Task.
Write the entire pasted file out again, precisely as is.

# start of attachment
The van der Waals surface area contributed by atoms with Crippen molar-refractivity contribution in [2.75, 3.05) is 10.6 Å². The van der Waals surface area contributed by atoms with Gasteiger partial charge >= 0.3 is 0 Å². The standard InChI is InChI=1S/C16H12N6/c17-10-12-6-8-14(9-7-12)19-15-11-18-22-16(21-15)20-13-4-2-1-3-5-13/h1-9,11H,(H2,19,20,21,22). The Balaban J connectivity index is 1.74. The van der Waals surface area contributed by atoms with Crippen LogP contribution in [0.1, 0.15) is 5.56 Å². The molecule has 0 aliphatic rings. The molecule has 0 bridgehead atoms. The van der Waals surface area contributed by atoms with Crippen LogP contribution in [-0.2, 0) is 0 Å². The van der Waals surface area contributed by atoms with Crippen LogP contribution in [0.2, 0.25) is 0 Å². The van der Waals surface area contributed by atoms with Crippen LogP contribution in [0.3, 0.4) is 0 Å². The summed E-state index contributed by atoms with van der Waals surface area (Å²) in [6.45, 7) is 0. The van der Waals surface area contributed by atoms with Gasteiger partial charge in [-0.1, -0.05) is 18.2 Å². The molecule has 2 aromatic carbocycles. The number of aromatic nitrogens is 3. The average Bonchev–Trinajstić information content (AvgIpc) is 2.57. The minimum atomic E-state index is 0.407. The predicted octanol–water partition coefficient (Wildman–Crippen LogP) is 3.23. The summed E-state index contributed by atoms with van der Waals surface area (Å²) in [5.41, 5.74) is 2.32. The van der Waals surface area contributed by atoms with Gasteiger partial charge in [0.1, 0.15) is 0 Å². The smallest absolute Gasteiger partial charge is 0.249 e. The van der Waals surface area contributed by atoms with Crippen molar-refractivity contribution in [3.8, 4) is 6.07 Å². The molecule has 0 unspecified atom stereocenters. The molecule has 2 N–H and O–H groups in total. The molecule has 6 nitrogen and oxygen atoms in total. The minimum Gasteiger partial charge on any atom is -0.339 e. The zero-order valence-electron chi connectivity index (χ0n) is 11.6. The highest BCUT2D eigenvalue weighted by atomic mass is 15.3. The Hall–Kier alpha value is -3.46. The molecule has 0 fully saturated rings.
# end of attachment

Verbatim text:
The van der Waals surface area contributed by atoms with Crippen molar-refractivity contribution in [2.75, 3.05) is 10.6 Å². The van der Waals surface area contributed by atoms with Gasteiger partial charge >= 0.3 is 0 Å². The standard InChI is InChI=1S/C16H12N6/c17-10-12-6-8-14(9-7-12)19-15-11-18-22-16(21-15)20-13-4-2-1-3-5-13/h1-9,11H,(H2,19,20,21,22). The Balaban J connectivity index is 1.74. The van der Waals surface area contributed by atoms with Crippen LogP contribution in [0.1, 0.15) is 5.56 Å². The molecule has 0 aliphatic rings. The molecule has 0 bridgehead atoms. The van der Waals surface area contributed by atoms with Crippen LogP contribution in [-0.2, 0) is 0 Å². The van der Waals surface area contributed by atoms with Crippen LogP contribution in [0.2, 0.25) is 0 Å². The van der Waals surface area contributed by atoms with Crippen LogP contribution in [0.3, 0.4) is 0 Å². The summed E-state index contributed by atoms with van der Waals surface area (Å²) in [6.45, 7) is 0. The van der Waals surface area contributed by atoms with Gasteiger partial charge in [-0.1, -0.05) is 18.2 Å². The molecule has 2 aromatic carbocycles. The number of aromatic nitrogens is 3. The average Bonchev–Trinajstić information content (AvgIpc) is 2.57. The minimum atomic E-state index is 0.407. The predicted octanol–water partition coefficient (Wildman–Crippen LogP) is 3.23. The summed E-state index contributed by atoms with van der Waals surface area (Å²) in [5.41, 5.74) is 2.32. The van der Waals surface area contributed by atoms with Gasteiger partial charge in [0.1, 0.15) is 0 Å². The smallest absolute Gasteiger partial charge is 0.249 e. The van der Waals surface area contributed by atoms with Crippen molar-refractivity contribution in [3.8, 4) is 6.07 Å². The molecule has 0 unspecified atom stereocenters. The molecule has 2 N–H and O–H groups in total. The molecule has 6 nitrogen and oxygen atoms in total. The minimum Gasteiger partial charge on any atom is -0.339 e. The zero-order valence-electron chi connectivity index (χ0n) is 11.6. The highest BCUT2D eigenvalue weighted by atomic mass is 15.3. The Hall–Kier alpha value is -3.46. The molecule has 0 fully saturated rings.